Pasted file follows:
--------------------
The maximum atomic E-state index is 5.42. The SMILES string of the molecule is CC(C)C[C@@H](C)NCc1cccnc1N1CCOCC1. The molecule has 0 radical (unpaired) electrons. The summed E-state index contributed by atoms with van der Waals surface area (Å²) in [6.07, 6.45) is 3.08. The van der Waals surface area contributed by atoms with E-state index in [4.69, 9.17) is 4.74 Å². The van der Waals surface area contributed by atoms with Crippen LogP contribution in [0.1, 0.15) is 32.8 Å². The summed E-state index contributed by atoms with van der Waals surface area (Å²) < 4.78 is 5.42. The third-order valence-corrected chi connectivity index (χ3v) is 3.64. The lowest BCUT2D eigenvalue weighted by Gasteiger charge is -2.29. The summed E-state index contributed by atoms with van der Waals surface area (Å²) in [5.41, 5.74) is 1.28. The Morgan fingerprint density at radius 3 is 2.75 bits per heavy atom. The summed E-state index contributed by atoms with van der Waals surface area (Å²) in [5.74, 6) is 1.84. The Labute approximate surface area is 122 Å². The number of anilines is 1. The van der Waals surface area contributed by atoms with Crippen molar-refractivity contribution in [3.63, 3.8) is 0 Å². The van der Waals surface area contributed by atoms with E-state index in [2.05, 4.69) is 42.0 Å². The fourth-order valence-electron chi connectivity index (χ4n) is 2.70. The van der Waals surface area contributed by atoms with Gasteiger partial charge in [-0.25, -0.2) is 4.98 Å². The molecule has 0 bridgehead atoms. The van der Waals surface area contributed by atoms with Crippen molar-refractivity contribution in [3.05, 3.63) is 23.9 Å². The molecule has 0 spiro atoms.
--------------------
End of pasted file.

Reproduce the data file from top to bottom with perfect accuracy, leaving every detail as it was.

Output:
The maximum atomic E-state index is 5.42. The SMILES string of the molecule is CC(C)C[C@@H](C)NCc1cccnc1N1CCOCC1. The molecule has 0 radical (unpaired) electrons. The summed E-state index contributed by atoms with van der Waals surface area (Å²) in [6.07, 6.45) is 3.08. The van der Waals surface area contributed by atoms with E-state index in [4.69, 9.17) is 4.74 Å². The van der Waals surface area contributed by atoms with Crippen LogP contribution in [0.1, 0.15) is 32.8 Å². The summed E-state index contributed by atoms with van der Waals surface area (Å²) < 4.78 is 5.42. The third-order valence-corrected chi connectivity index (χ3v) is 3.64. The lowest BCUT2D eigenvalue weighted by Gasteiger charge is -2.29. The summed E-state index contributed by atoms with van der Waals surface area (Å²) in [5.41, 5.74) is 1.28. The Morgan fingerprint density at radius 3 is 2.75 bits per heavy atom. The summed E-state index contributed by atoms with van der Waals surface area (Å²) in [5.74, 6) is 1.84. The Labute approximate surface area is 122 Å². The number of anilines is 1. The van der Waals surface area contributed by atoms with Crippen molar-refractivity contribution in [3.63, 3.8) is 0 Å². The van der Waals surface area contributed by atoms with E-state index in [2.05, 4.69) is 42.0 Å². The fourth-order valence-electron chi connectivity index (χ4n) is 2.70. The van der Waals surface area contributed by atoms with Gasteiger partial charge in [-0.25, -0.2) is 4.98 Å². The molecule has 0 bridgehead atoms. The van der Waals surface area contributed by atoms with Crippen molar-refractivity contribution in [3.05, 3.63) is 23.9 Å². The molecule has 0 spiro atoms.